The next question that arises is to ask if mere competency is sufficient? Gery thinks not. She suggests that mastery is the goal that quality and benchmarking programs aim for. That the marketplace is demanding more than just the competence to take off and land. It wants the mastery that is demonstrated by aerial acrobatics. This scouring of the marketplace for high flying ability is illustrated by one of my clients who has initiated a preferred provider program for training providers. Those who have demonstrated the ability to meet specific criteria are signed up and get first choice of supplying training to meet company requirements. The merely competent training provider is left to fly a kite.
The solution according to Gery (1991) is not to provide more training or even smarter training in the form of Computer Aided Learning. The solution is to provide 'on demand access to all of' the resources individuals need to solve a problem, perform a task or - some day - to do an entire job.' This is what Gery refers to as 'living in the performance zone'.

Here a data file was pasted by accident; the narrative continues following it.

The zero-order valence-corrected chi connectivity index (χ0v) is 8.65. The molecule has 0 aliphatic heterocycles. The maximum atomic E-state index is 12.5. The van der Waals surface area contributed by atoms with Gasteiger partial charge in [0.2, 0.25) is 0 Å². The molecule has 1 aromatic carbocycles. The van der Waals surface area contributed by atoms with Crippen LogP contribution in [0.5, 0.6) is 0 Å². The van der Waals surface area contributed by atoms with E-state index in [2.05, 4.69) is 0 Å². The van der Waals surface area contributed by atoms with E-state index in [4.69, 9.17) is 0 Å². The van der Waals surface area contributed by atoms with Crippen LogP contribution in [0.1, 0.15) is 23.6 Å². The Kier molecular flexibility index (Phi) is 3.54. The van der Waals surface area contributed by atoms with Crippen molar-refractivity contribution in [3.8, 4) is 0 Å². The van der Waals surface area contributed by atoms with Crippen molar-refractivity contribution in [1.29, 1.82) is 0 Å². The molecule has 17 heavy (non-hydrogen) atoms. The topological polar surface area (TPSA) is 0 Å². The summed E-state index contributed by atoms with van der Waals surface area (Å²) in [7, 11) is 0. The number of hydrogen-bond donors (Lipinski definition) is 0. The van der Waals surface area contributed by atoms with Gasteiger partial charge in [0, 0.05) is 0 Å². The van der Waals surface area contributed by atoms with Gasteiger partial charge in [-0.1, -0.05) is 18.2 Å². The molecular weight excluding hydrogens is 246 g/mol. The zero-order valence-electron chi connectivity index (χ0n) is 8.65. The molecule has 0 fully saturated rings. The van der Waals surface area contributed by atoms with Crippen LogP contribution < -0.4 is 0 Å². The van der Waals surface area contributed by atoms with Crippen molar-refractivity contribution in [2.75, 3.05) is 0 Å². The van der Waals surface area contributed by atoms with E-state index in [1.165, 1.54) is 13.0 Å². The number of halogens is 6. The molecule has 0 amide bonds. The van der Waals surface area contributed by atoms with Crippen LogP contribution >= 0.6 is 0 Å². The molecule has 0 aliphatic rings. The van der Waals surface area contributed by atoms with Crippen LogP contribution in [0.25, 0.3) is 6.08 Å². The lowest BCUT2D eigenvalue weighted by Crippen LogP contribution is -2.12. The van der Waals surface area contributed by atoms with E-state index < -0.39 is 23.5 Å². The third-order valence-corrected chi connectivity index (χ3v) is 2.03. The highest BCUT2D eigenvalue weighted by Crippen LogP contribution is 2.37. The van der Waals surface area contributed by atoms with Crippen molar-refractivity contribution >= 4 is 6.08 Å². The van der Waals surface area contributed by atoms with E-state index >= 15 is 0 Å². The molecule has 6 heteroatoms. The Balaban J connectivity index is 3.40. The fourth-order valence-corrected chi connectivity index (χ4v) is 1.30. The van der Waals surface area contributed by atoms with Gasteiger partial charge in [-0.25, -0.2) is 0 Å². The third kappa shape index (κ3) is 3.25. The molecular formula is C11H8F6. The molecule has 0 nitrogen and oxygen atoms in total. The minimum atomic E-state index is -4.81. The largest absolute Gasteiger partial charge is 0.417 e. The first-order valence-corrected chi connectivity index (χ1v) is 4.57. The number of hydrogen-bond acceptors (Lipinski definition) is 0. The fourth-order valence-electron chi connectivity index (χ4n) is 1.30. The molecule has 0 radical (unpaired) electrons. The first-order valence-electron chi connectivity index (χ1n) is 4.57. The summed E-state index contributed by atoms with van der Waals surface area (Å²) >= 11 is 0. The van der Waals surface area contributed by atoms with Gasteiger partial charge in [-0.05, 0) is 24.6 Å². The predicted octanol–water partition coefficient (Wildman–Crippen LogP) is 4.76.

Gery (1995) more recently has put forward the notion of Performance Centred Design which represents the evolution of performance support from an add on extra to total integration with the design of software. Some of the examples which are given include Microsoft Publisher and Quickbooks by Intuit. Her recent work has also included the development of nineteen attributes of an EPSS. This includes such things as 'Provide contextual feedback', No 11 and 'Automate tasks', No 15. These provide a very useful framework for a design methodology.
Most of these considerations focus on the system itself, how to provide information, structures and mechanisms by which information can be organised, design of the GUI, use of databases, etc. But what about the human attributes of performance which these systems are supposed to enhance? A closer look at these attributes may help us to design a better system. Gary Dickelman (1995) exhorts us to refer to the work of Donald Norman (1993) who has looked at these attributes and has some very interesting things to say. Although Norman does not write specifically about EPSS his work on 'human attributes in the age of the machine', could be useful in the design of an EPSS.
Norman's view is that the computer screen is a virtual environment made up of artefacts placed there by the designer. Performance is a function of how well these artefacts represent reality. Good design would focus on three principles.